4 / 5 Stars
5 5 1 3 1
Zacks Investment Research
Standard & Poor's
2 / 5 Stars
U.S. News evaluated 94 Emerging Markets Bond Funds. Our list highlights the top-rated funds for long-term investors based on the ratings of leading fund industry researchers.
Note: Profile written for different share class.
The fund has returned -7.30 percent over the past year, 5.37 percent over the past three years, 14.38 percent over the past five years, and 8.99 percent over the past decade.
|Trailing Returns||Updated 01.31.2014|
|Year to date||-1.5%|
|3 Years (Annualized)||5.4%|
|5 Years (Annualized)||14.4%|
|10 Years (Annualized)||9.0%|
The TCW Emerging Markets Income fund makes corporate debt its hallmark.. That departure from the norm seems to have worked: the fund ranks in the top 5 percent of its category for 10-year returns as of the end of 2010.
As of February 05, 2014, the fund has assets totaling almost $4.85 billion invested in 123 different holdings. Its portfolio consists of corporate bonds, with a smaller portion of government bonds and local currency investments in emerging market countries.
David Robbins, who co-manages the fund with Penelope Foley, says the fund’s emphasis on corporate bonds—60 percent of total assets as of late September 2010—distinguishes it from similar funds, which typically only hold around 25 percent. “We think when you’re looking in emerging markets going forward, the two areas of real growth and opportunity are more so in the corporate market and the local currency market,” he says. As of late 2010, about 20 percent of the fund’s assets were in non-dollar-denominated debt securities, providing some extra diversification away from the U.S. dollar.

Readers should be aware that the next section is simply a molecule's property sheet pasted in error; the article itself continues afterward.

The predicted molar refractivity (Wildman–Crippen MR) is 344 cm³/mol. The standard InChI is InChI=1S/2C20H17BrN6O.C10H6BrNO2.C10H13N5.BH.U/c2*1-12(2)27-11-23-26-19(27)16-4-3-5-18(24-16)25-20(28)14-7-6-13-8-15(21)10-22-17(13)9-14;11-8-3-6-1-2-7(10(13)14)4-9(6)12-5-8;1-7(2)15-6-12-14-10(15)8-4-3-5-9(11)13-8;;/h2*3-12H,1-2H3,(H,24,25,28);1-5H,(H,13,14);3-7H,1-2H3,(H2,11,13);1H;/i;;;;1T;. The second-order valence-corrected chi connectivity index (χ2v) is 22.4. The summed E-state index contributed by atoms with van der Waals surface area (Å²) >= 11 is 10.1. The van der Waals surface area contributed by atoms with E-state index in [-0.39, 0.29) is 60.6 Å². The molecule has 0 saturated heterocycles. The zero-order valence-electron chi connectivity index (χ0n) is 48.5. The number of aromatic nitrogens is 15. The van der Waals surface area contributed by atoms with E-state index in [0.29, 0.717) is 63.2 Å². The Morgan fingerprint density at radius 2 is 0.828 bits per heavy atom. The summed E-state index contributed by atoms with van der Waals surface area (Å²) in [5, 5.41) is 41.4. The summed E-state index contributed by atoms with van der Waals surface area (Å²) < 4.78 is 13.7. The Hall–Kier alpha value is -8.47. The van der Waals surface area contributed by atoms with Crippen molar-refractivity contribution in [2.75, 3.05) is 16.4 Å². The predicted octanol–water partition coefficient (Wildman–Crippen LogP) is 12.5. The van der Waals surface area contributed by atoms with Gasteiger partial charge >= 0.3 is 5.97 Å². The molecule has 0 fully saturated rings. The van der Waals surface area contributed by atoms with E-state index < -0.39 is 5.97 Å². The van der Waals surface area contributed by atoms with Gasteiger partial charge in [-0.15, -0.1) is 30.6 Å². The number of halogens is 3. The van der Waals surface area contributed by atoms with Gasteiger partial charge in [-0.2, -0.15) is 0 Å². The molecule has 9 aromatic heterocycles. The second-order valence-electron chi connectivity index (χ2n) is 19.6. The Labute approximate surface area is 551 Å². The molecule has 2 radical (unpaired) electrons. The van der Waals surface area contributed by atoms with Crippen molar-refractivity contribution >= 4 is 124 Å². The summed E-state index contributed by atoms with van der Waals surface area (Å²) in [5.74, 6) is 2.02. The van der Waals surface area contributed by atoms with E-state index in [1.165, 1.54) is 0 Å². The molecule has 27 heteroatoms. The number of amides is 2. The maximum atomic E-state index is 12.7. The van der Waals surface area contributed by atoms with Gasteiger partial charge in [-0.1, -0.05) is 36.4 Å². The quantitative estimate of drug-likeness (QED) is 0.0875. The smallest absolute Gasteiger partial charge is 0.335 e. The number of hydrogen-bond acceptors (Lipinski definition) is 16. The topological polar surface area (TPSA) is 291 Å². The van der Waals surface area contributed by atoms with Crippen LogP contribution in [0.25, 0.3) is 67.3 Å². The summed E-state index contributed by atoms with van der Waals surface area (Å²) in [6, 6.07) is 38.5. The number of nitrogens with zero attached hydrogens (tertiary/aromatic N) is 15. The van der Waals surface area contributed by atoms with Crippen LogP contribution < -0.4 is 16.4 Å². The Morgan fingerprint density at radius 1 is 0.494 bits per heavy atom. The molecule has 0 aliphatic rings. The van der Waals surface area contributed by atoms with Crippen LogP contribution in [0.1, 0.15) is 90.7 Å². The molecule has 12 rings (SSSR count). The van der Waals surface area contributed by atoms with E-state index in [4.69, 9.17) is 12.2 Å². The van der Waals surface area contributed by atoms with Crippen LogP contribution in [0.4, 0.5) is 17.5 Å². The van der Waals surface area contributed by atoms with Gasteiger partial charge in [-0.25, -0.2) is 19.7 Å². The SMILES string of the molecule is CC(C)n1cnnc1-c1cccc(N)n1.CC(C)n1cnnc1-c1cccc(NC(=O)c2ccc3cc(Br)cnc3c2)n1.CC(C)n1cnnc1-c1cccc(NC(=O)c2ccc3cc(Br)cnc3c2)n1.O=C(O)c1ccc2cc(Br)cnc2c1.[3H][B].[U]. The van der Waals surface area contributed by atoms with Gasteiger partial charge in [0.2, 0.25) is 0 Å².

Lately, Robbins sees the biggest opportunities for emerging markets bonds in Brazil, Mexico, Russia, and Argentina. “There’s a much broader opportunity of corporate sectors that are now represented in the external debt markets, which makes it much more interesting,” he says. The general health of the emerging markets sector continues to improve as well, Robbins says. “Emerging markets are seeing better growth, better balance sheets, and attracting a lot of the fund flows.” The fund has returned -7.30 percent over the past year and 5.37 percent over the past three years.
As of the end of 2010, the fund ranks in the top 2 percent of its category for one-, three- and five-year returns. The fund has returned 14.38 percent over the past five years and 8.99 percent over the past decade.
According to Robbins, the fund focuses on finding the opportunities among three categories of emerging market debt: external sovereign debt, external corporate debt, and local currency debt. Unlike many other emerging markets funds, TCW’s Emerging Markets Income Fund focuses more on corporate debt than on government debt.
In general, management makes investment decisions using both top-down and bottom-up methods. “It’s very much a top-down macro view that focuses on interest rates and currencies, and it’s also bottom-up view focusing on individual corporate opportunities and credit metrics within particular countries,”Robbins says. Research teams are dedicated to each of the fixed-income sectors the fund focuses on, including sovereign, corporate, and local currency.
Penelope Foley and David Robbins manage the fund with the support of co-manager and corporate credit analyst Javier Segovia.
TCW Emerging Markets Income Fund has an expense ratio of 1.10 percent.
Emerging markets tend to be more volatile.